Furthermore, legal actions can be taken against the involved parties if the actions taken in question are against the policies of the organization as indicated in the contract signed by the employees and the organization. As such, the committee should ensure that everyone understands the expectations of the contract between such an individual and the organization and that those terms are legally binding. By carrying out investigations that monitor ethical and legal considerations and compliance by members of an organization, the committee enables accountability through self-regulation while allowing the board to monitor accountability in the organization.
The accountability committee works similarly to an audit committee. For instance, such a committee should review the staff and organization functions and report back to the board members. The committee is expected to give feedback on findings when an investigation is conducted. The findings should then be subject to review by the board members. Following this, robust reporting and accounting on issues requiring more technical analyses should be forwarded to the appropriate channel to evaluate whether the reports are complete and accurate.
The committee is mandated to report to the board and the organization on all the vital issues about any segment of the organization, including; information technology issues, operational matters, and financial issues. Nevertheless, the committee must meet privately with the board members in case of problems that need privacy and confidentiality. The committee must report issues even in cases where the issues involve one of the board members, given that a proper accountability committee is required to be impartial and objective in conducting its duties and responsibilities. Therefore, the committee is required to report every detail of investigations carried out.
In cases where there is criminal conduct or administrative law violations, the committee must follow the laid down standard protocol for reporting the employee or member in question to the relevant authorities. Furthermore, they are required to report the matter to the appropriate authorities. To ensure that the committee is kept up to check, it should be provided that legal actions may be taken on the committee if it fails to report the criminal offenses committed by either a member of the organization or itself.
For an organization to ensure accountability, the following should be checked regularly and be updated;
Financial resources and reserves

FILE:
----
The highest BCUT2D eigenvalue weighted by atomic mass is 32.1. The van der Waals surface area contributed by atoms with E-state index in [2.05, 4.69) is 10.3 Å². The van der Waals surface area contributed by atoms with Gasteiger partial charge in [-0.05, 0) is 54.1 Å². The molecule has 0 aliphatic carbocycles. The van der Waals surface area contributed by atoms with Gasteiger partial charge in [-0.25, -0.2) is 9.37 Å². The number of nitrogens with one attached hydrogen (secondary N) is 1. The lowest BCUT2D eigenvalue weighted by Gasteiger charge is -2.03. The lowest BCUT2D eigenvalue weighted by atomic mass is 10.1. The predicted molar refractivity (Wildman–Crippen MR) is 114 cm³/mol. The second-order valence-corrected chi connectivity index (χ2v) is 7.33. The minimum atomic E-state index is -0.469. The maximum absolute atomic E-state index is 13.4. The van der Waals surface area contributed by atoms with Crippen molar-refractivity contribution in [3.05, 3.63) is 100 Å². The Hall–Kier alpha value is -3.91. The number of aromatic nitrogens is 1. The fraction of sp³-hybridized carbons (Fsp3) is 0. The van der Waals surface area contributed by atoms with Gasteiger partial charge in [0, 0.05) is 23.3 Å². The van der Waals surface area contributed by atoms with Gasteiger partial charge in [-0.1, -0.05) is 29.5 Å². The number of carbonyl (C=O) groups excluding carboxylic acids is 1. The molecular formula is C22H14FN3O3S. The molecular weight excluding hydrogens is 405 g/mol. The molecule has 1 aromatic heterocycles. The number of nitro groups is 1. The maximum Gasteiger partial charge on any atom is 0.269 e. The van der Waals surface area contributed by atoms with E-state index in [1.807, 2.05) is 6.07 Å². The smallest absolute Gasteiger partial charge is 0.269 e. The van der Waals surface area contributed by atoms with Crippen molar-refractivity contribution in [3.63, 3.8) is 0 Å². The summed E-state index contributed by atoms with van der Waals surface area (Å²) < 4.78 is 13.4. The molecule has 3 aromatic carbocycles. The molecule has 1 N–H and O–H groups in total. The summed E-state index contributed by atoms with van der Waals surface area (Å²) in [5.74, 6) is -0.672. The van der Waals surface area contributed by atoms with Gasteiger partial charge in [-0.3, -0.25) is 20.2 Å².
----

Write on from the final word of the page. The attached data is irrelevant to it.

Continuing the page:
Annual budgeting of the funds
Reviews on staff and organization competency in service delivery
General reports on financial management.
Given the need to ensure that prevention is given a first priority rather than curation, the responsibility rests on the accountability committee to critically analyze data to develop possible risks that the organization may be facing and forecasting those it might face. It should then present the different risks it has identified to the organization’s board, assessing the risk and developing possible actions, remedies, or events that could prevent damage that might come about, such as the organization’s reputation and credibility. Nevertheless, depending on the reports generated, the board can determine a disciplinary action that can be taken or measures to prevent a similar occurrence in the future. These actions should be followed up to ensure that the desired outcome is achieved. In some cases, board members may seek professional expertise in determining a course of action.
Additionally, the organization needs to employ technologies that will ease the monitoring process. For example, a nonprofit organization should implement internal control systems to manage misuse and abuse of power, fraud, and associated risks. The accountability committee should coordinate and control these systems and activities with those responsible for addressing accounting issues and the organization’s deficiency in a particular area.
However, one of the most critical points to consider is that accountability is an aspect that should not be left for auditors or an accountability committee to handle if the organization is looking forward to being genuinely accountable at any given time. Every individual and department in a nonprofit organization has an ethical and legal duty to promote honesty and integrity when performing their duties and responsibilities.
It should be noted that there are myriad nonprofit structures. The committee on accountability can be elected by the members with annual and incidental reports made to the body, or the organization through their constitution and bylaws could have the committee appointed by the board of directors and reporting to the same. In as much as there are no organizational time limitations on prior offenses, it is strongly recommended that past presidents (chairs) or executive directors (CEOs) not serve on committees on accountability.